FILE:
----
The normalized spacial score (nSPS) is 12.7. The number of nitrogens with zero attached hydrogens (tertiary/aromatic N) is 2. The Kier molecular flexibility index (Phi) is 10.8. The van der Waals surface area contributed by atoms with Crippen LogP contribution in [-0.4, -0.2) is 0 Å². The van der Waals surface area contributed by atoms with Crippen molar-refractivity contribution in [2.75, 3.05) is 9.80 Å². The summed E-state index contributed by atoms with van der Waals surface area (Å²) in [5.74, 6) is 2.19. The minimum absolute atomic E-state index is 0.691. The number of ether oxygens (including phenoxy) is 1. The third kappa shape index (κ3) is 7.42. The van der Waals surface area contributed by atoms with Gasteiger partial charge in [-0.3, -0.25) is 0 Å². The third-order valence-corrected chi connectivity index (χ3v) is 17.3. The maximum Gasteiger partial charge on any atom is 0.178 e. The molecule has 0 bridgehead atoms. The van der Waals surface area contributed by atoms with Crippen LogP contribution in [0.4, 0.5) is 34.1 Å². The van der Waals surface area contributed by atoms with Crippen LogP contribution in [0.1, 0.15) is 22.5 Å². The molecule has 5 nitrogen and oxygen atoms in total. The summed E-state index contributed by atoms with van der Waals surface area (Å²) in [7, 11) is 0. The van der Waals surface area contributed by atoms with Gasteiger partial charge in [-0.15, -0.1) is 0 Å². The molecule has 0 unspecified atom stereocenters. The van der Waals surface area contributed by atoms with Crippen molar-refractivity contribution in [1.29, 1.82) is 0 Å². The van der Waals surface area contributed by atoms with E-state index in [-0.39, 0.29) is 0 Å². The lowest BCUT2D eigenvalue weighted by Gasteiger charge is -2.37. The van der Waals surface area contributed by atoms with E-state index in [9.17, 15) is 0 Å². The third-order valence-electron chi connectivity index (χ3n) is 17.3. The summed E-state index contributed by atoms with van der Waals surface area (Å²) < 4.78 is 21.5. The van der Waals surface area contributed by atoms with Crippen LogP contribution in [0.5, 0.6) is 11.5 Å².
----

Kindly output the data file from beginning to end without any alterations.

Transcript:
The normalized spacial score (nSPS) is 12.7. The number of nitrogens with zero attached hydrogens (tertiary/aromatic N) is 2. The Kier molecular flexibility index (Phi) is 10.8. The van der Waals surface area contributed by atoms with Crippen LogP contribution in [-0.4, -0.2) is 0 Å². The van der Waals surface area contributed by atoms with Crippen molar-refractivity contribution in [2.75, 3.05) is 9.80 Å². The summed E-state index contributed by atoms with van der Waals surface area (Å²) in [5.74, 6) is 2.19. The minimum absolute atomic E-state index is 0.691. The number of ether oxygens (including phenoxy) is 1. The third kappa shape index (κ3) is 7.42. The van der Waals surface area contributed by atoms with Gasteiger partial charge in [-0.3, -0.25) is 0 Å². The third-order valence-corrected chi connectivity index (χ3v) is 17.3. The maximum Gasteiger partial charge on any atom is 0.178 e. The molecule has 0 bridgehead atoms. The van der Waals surface area contributed by atoms with Crippen LogP contribution in [0.4, 0.5) is 34.1 Å². The van der Waals surface area contributed by atoms with Crippen LogP contribution in [0.1, 0.15) is 22.5 Å². The molecule has 5 nitrogen and oxygen atoms in total. The summed E-state index contributed by atoms with van der Waals surface area (Å²) in [7, 11) is 0. The van der Waals surface area contributed by atoms with Gasteiger partial charge in [-0.15, -0.1) is 0 Å². The molecule has 0 unspecified atom stereocenters. The van der Waals surface area contributed by atoms with Crippen molar-refractivity contribution in [1.29, 1.82) is 0 Å². The van der Waals surface area contributed by atoms with E-state index in [-0.39, 0.29) is 0 Å². The lowest BCUT2D eigenvalue weighted by Gasteiger charge is -2.37. The van der Waals surface area contributed by atoms with E-state index in [9.17, 15) is 0 Å². The third-order valence-electron chi connectivity index (χ3n) is 17.3. The summed E-state index contributed by atoms with van der Waals surface area (Å²) < 4.78 is 21.5. The van der Waals surface area contributed by atoms with Crippen LogP contribution in [0.5, 0.6) is 11.5 Å².